‘He’s in the living room.’ he told them and stepped outside ‘He’s not dangerous now.’ He leaned against the wall as the team entered, his eyes closed, as if he did not have the energy or the strength to stand unaided.
They hurried in. Gavin; seated on the sofa, subdued and weeping, all resistance gone, looked up at them and surrendered without the slightest trouble. They dragged him out, secured him in their van and helped their Commander into the front seat. He had objected, as expected, but their leader insisted that he return to HQ to see the doctor, even going so far as to get one of Straker’s thick coats from inside the apartment and making him put it on over his grey jacket which they had handed to him.
Eventually, wearily, he agreed. It was just easier than trying to argue with them, trying to convince them that all he wanted was to be left alone. In the van he was silent, not speaking to anyone, not answering questions, not even caring that they were worried about him.
Rachel had been forewarned and was waiting. She shook her head despairingly, and with some slight amusement, but her concern was obvious. ‘Honestly Ed, can’t you stay out of trouble for longer than five minutes? I’ll come with you to sick bay.’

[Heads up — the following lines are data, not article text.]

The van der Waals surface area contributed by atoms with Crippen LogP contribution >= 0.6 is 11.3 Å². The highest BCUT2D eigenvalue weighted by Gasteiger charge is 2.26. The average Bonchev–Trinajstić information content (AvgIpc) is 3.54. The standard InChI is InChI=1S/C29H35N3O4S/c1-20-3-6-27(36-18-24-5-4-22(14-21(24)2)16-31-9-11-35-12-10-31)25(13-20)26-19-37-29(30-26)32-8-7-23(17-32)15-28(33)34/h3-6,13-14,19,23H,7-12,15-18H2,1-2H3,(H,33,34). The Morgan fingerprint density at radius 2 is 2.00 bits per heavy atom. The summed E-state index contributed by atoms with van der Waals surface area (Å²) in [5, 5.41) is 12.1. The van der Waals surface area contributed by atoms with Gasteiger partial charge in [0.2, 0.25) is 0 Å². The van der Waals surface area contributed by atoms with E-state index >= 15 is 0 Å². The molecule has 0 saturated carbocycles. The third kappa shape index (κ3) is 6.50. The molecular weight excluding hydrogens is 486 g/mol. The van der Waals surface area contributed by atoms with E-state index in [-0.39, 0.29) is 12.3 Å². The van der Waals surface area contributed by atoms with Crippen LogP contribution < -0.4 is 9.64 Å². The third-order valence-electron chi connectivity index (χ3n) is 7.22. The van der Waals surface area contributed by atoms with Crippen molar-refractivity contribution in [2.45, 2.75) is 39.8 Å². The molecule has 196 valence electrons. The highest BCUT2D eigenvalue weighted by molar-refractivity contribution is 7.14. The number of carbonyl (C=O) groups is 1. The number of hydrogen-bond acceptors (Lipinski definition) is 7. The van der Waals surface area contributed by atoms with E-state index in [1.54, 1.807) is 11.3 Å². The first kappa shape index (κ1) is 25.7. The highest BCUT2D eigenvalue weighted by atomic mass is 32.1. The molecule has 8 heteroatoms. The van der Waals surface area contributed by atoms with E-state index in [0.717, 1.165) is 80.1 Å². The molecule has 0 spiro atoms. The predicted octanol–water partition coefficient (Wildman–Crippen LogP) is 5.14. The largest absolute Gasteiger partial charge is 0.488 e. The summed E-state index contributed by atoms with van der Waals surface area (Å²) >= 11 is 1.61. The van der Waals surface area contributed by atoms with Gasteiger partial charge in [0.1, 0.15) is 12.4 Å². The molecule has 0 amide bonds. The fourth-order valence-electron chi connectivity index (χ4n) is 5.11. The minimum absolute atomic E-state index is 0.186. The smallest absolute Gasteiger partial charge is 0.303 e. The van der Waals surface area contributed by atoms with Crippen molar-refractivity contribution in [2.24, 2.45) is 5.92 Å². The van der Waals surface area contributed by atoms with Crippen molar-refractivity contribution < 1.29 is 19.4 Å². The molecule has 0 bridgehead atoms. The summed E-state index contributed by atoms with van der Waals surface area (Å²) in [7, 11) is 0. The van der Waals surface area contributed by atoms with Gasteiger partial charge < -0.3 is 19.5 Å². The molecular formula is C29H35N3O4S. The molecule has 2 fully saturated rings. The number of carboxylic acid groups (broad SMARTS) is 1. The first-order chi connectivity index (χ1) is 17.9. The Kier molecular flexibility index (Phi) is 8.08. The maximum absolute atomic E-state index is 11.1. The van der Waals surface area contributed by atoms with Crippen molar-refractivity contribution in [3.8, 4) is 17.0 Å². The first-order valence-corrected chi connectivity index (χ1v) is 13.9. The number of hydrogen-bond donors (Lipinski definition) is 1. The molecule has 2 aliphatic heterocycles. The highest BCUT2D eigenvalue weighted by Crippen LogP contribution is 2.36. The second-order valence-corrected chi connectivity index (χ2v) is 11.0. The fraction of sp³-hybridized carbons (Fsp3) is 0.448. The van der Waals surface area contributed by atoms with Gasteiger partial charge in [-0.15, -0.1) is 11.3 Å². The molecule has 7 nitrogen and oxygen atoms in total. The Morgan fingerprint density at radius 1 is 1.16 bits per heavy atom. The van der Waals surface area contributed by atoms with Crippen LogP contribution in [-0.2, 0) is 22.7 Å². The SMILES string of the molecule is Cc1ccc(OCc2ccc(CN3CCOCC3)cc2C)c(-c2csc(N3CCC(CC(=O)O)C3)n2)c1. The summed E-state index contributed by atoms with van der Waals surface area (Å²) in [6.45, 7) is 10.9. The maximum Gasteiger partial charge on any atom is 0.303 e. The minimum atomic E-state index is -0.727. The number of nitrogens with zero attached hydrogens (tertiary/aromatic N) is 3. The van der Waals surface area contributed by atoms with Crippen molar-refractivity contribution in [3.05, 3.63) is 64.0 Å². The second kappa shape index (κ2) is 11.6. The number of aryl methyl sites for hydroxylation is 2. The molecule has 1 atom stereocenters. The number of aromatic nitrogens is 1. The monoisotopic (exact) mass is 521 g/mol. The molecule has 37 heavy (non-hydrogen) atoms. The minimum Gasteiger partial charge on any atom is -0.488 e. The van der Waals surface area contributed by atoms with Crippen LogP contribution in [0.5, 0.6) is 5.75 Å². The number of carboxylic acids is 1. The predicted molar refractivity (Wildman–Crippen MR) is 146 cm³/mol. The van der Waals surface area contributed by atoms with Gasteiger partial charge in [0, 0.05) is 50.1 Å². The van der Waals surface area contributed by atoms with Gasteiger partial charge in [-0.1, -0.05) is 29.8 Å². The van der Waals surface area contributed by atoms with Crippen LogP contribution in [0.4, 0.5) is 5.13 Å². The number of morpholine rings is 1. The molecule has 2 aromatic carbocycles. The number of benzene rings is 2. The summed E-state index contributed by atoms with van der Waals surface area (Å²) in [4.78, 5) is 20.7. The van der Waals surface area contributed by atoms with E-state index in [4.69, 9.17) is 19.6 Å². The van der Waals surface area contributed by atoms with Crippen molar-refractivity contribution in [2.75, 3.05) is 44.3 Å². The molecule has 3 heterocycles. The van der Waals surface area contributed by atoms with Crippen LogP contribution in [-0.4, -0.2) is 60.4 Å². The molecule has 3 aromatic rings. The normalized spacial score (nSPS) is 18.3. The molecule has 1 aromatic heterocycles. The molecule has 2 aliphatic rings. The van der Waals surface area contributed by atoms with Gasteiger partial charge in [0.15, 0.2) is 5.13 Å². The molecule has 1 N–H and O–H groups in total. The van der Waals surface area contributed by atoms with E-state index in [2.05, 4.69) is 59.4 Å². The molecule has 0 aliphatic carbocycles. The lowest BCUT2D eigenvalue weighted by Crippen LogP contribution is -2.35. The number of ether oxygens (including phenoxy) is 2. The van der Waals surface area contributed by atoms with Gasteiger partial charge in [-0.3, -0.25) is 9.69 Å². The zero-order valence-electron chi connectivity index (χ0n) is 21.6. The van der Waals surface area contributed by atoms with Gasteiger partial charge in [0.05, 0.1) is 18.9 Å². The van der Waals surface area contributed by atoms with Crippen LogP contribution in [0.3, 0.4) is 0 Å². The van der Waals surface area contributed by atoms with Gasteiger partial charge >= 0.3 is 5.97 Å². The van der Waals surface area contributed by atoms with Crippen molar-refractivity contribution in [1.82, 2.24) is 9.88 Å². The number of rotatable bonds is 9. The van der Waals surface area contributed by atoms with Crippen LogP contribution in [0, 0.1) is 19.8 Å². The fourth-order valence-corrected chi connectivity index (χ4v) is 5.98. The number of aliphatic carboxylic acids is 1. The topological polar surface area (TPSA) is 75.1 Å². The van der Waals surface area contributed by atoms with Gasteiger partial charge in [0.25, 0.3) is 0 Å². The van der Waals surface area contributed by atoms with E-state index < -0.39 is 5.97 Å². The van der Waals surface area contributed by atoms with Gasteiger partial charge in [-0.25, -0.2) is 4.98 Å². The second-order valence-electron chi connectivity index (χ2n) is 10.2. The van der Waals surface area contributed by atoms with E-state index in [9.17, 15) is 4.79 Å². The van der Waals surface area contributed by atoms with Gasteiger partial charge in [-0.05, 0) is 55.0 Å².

‘No I’ll be fine. Stay here. I’ll meet you outside in about ten minutes and we can go home. Get a driver will you.’ And he turned away from her abruptly.
She watched him go, puzzled at his curt dismissal then went to oversee the custody arrangements for Gavin. They found his security pass that Packard had obtained for him, enabling him to get access to the second level of security at the studios. At least that was one puzzle solved.
Ten minutes. Ed would be ready, hopefully.
He was silent in the car on the way back. His hands tense, fingers clasped together in his lap. She reached across for his hand but he didn’t seem to notice. She saw that he was pale, with a fine sheen of sweat glistening on his forehead. He was looking out of the window, anxiously, watching the other vehicles, almost unaware of her presence.
They were not much more than a couple of miles from home when it happened. The car was caught in heavy rush hour traffic, all the commuters heading out of the business areas, and for a few moments they were trapped in a slow moving queue before the jam finally cleared itself. He looked out at the other cars, close to his, close to him, trapping him in the vehicle.
‘Stop the car. Now.’ Leaning forward he spoke quickly, urgently, to the driver. Within seconds they had halted at the side of the road. Dave Johnson, in the front passenger seat, turned round perplexed. Straker fumbled with his seat belt, unable to unfasten it, desperate to get out of the confined space in the back. He was beginning to gasp with distress, with panic, his movements jerky and uncoordinated.
Rachel leaned across. ‘What’s the matter? Are you alright?’ But it was obvious that he was not.